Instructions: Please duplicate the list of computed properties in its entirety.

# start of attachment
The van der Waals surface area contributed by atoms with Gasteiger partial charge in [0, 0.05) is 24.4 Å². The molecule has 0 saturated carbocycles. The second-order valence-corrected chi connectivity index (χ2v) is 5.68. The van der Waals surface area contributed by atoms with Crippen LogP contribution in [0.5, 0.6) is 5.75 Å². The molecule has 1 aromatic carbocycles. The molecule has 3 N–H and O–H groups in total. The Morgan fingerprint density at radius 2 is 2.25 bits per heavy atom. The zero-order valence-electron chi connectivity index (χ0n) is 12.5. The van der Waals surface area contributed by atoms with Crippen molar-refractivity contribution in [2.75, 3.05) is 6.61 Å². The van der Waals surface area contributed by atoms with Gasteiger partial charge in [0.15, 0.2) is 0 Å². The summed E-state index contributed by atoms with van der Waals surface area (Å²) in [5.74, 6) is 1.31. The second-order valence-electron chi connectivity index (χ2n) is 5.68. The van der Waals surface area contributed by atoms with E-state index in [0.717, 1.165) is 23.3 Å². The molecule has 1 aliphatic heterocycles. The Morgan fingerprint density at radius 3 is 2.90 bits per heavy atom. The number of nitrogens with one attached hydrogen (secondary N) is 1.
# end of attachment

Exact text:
The van der Waals surface area contributed by atoms with Gasteiger partial charge in [0, 0.05) is 24.4 Å². The molecule has 0 saturated carbocycles. The second-order valence-corrected chi connectivity index (χ2v) is 5.68. The van der Waals surface area contributed by atoms with Crippen LogP contribution in [0.5, 0.6) is 5.75 Å². The molecule has 1 aromatic carbocycles. The molecule has 3 N–H and O–H groups in total. The Morgan fingerprint density at radius 2 is 2.25 bits per heavy atom. The zero-order valence-electron chi connectivity index (χ0n) is 12.5. The van der Waals surface area contributed by atoms with Crippen molar-refractivity contribution in [2.75, 3.05) is 6.61 Å². The van der Waals surface area contributed by atoms with Gasteiger partial charge in [0.15, 0.2) is 0 Å². The summed E-state index contributed by atoms with van der Waals surface area (Å²) in [5.74, 6) is 1.31. The second-order valence-electron chi connectivity index (χ2n) is 5.68. The van der Waals surface area contributed by atoms with E-state index in [0.717, 1.165) is 23.3 Å². The molecule has 1 aliphatic heterocycles. The Morgan fingerprint density at radius 3 is 2.90 bits per heavy atom. The number of nitrogens with one attached hydrogen (secondary N) is 1.